The base iPhone 15 sounds like an iPhone 14 Pro but cheaper

iPhone 14 Pro on an orange background
The base iPhone 15 will share similarities with the iPhone 14 Pro (above) (Image credit: Future / Apple)

If you’re already rocking one of the best iPhones, we recently advised you to think twice about splashing the cash on the iPhone 15 Pro and instead wait for the iPhone 16 Pro – and now we’ve got some advice for prospective iPhone 14 Pro buyers. 

Apple’s latest flagship is indisputably one of the best phones money can buy in 2023, but at a base price of $999 / £1,099 / AU$1,749, it doesn’t come cheap. The standard iPhone 14 starts at a much more reasonable $799 / £849 / AU$1,339 – and we suspect that you’ll soon be able to get your hands on the iPhone 14 Pro’s premium features for a similar price. 

Enter the iPhone 15. Apple is expected to unveil its latest vanilla flagship, alongside the iPhone 15 Pro and iPhone 15 Ultra, in September this year, and rumors indicate that the upcoming device will be an iPhone 14 Pro in all but name. 

Essentially, the iPhone 15 is hotly tipped to get three of the iPhone 14 Pro’s defining features: the Dynamic Island, the super-fast A16 Bionic processor, and a 48MP main camera. Couple these with a rumored redesign of the phone’s chassis – all four iPhone 15 models are expected to get iPhone 11-style curved edges and slimmer bezels – and the base iPhone 15 sounds like it’ll offer Pro-level features in a swanky new design package.

Unofficial renders showing the front and back of the iPhone 15

Unofficial renders showing the front and back of the iPhone 15 (Image credit: 9to5Mac)

Not every iPhone 14 Pro feature will come to the vanilla iPhone 15, mind. The device is expected to retain the static 60Hz refresh rate of the iPhone 14, with Apple’s ProMotion technology – which allows for a 1-120Hz variable refresh rate on the iPhone 14 Pro and iPhone 14 Pro Max – reserved for the iPhone 15 Pro and iPhone 15 Ultra. 

The phone likely won’t inherit the iPhone 14 Pro’s advanced camera features, either, despite the presence of a 48MP main lens on the base-model iPhone 15.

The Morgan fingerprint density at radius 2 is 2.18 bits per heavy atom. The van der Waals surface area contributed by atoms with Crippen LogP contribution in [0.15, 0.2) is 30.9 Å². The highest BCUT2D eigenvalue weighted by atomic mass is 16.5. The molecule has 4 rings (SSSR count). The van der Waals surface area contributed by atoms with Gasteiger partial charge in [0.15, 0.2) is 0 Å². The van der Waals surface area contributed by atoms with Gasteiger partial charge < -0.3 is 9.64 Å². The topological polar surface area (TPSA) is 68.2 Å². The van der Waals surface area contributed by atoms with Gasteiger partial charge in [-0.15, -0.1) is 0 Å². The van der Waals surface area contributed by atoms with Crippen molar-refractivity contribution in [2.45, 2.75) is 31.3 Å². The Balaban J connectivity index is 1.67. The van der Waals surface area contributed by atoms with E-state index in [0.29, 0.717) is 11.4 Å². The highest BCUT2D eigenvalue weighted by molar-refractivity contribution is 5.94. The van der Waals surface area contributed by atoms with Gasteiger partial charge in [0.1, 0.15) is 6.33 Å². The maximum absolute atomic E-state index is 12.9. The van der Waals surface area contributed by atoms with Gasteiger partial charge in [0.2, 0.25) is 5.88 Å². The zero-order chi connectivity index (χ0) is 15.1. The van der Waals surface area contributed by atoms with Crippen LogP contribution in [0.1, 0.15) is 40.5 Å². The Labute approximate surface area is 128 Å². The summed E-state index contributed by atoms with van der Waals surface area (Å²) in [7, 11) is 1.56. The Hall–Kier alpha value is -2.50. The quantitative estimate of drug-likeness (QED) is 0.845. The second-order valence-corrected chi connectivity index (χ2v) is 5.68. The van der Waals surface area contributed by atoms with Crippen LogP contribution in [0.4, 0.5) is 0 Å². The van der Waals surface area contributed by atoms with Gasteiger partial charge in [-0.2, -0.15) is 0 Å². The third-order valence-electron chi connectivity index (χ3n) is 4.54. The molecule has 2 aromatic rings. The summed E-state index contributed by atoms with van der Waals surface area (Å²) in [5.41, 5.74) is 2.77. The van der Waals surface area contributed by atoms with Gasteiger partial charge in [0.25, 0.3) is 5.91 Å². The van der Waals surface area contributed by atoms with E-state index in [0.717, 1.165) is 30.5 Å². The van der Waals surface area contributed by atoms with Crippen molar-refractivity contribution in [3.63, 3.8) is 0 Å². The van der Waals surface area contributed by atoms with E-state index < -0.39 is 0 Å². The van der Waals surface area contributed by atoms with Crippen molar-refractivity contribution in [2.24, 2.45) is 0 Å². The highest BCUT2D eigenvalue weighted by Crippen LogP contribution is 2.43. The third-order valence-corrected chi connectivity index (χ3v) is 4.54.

That said, with Apple set to replace the Lightning port with USB-C ports on the entire iPhone 15 line, the base iPhone 15 will actually be a more versatile handset than the iPhone 14 Pro (if you’re someone who regularly finds yourself without a Lightning cable to hand). 

As mentioned, we expect the iPhone 15 to match the iPhone 14 in terms of price, so a starting figure of $799 / £849 / AU$1,339 for the 128GB model seems likely. However, other manufacturers – including Samsung and Oppo – have opted to forgo 128GB storage options with their respective 2023 flagships, so the iPhone 15 could start at $899 / £959 / AU$1,579 (for the 256GB model), but this would still be $200 / £250 / AU$320 less than the equivalent iPhone 14 Pro. 

Two iPhone 14 Pro phones on a blue background

The iPhone 14 Pro starts at $999 / £1,099 / AU$1,749 (Image credit: Apple)

Suffice to say, the repackaging of old features into new product offerings has proven an extremely lucrative business strategy for Apple throughout the years – though it’s worth remembering that we as consumers have benefited, too. 

If you’re someone who watches Apple’s annual iPhone launches with excitement, only to be disappointed by the unattainable pricing of the company’s latest and greatest handsets, you can usually bet that – in 12 months’ time – you’ll be able to get your hands on what were previously Pro features in a vanilla-branded successor. 

Sure, our wallets – not to mention the environment – would probably be better off if Apple released iPhones every two or three years, with each new model bringing genuine innovation to the table, but unfortunately, that’s not the way capitalism works.

We’ll be staying abreast of all the latest iPhone 15 news, rumors and leaks as we approach the line’s presumed September announcement, so stay tuned to TechRadar for the details.

Axel Metz
Phones Editor

Axel is TechRadar's UK-based Phones Editor, reporting on everything from the latest Apple developments to newest AI breakthroughs as part of the site's Mobile Computing vertical. Having previously written for publications including Esquire and FourFourTwo, Axel is well-versed in the applications of technology beyond the desktop, and his coverage extends from general reporting and analysis to in-depth interviews and opinion.  Axel studied for a degree in English Literature at the University of Warwick before joining TechRadar in 2020, where he then earned an NCTJ qualification as part of the company’s inaugural digital training scheme.